How to write dialogue

Dialogue is just writing what the characters of a story say to each other, and it’s a great way to give the reader an insight into a character’s physical appearance, inner thoughts, and personality.  Using dialogue also avoids the need to write lengthy sentences describing those thoughts and that personality.  Some writers think it’s difficult to write dialogue, but if you really get into your character’s head, it can be easy.

What to write when writing dialogue

Since dialogue is a person speaking, that means all the rules of proper English can be tossed out the window.  Most people don’t use proper English when they speak.  They use lots of contractions and slang, and shamelessly dangle their participles all over the place.  People also make up words as they speak, so don’t limit your characters to what you can find in a dictionary.  

By the way, a thesaurus is not your friend when writing dialogue.  Most people use a much more limited vocabulary when speaking than when writing.  Don’t pick a multiple syllable word to substitute for “look”, because most people wouldn’t say “observe” or “peruse”.  They’d just say “look”.

Using languages other than English

If one or more of your characters speaks a language other than English, and uses words in that language in dialogue, it’s best to also give the translation.  If you don’t, the reader will either be clicking between your story and Google Translate, or will just click the back button and read something else.

An example would be if the female character says to her guy, “Fais moi l'amour.  That’s how we French tell a lover to make love to us”.

 A possible exception would be if you want the listener to be confused, but don’t give him time to think about it.  The way to write that might be –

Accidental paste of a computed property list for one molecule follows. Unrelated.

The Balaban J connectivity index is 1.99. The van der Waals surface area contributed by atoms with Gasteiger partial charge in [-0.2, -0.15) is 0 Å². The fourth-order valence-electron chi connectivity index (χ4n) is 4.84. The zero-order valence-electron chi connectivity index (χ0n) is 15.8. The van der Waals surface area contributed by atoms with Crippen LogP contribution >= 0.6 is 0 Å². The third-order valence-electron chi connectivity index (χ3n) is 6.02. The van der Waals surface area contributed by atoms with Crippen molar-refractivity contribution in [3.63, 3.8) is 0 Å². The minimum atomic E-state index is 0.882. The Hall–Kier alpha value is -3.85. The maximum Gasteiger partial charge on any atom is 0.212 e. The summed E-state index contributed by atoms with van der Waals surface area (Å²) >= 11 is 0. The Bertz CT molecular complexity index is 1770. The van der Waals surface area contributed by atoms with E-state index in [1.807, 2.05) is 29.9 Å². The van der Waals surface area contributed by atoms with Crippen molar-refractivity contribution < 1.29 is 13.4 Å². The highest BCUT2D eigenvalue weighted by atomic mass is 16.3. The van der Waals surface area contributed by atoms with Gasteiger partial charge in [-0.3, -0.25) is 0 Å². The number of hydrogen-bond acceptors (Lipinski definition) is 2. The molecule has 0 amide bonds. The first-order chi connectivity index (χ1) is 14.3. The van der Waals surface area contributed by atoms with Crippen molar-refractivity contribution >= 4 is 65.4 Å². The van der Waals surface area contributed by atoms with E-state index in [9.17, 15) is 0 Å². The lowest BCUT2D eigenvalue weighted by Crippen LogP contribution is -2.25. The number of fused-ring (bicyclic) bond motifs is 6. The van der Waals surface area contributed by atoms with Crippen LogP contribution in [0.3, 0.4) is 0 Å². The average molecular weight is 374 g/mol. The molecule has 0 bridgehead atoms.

“She whispered, ‘Fais moi l'amour.’ In my ear.  I didn’t know what she was saying, but the way she said it and the way she had her body pressed into mine, I didn’t have to."

Conveying the mood of the speaker

In writing dialogue, it’s important to tell the reader who’s speaking if a back and forth conversation lasts for more than a few lines.  If you don’t the reader will probably get lost and have to read it again to make sense of what you wrote.

It’s easiest to write what a character says and follow that with “she said” to indicate the speaker.  That works some of the time, but the “she said” doesn’t tell the reader anything except which character spoke.  It can also quickly become boring.  Read these changes to the same spoken dialogue and see how changing the tone of the character’s voice changes the meaning of the words.

“That’s really nice”, she giggled.

“That’s really nice”, she sighed.

“That’s really nice”, she moaned.

“That’s really nice”, she snapped.

It also helps to indicate facial expressions and/or body movements as well as tone of voice to indicate the speaker’s mood like in these examples.

She looked at the floor and giggled, “Do you really think that about me?”

She sneered at me when she said, “Do you really think that about me?”

She stroked my chest and purred, “Do you really think that about me?”

She jumped out of the chair, ran to put her arms around my neck and said, “Do you really think that about me?”

Using a few simple words to indicate a speakers mood can help the dialogue paint a picture instead of just telling the reader who’s speaking.

So, start your characters talking instead of writing line after line of text to get your point across.  You’ll find they usually do a much better job than your text, and your readers will be listening to people instead of just reading about characters.

How about you other writers out there?  Do you have any tricks or techniques I missed?  If so, tell us in the comments.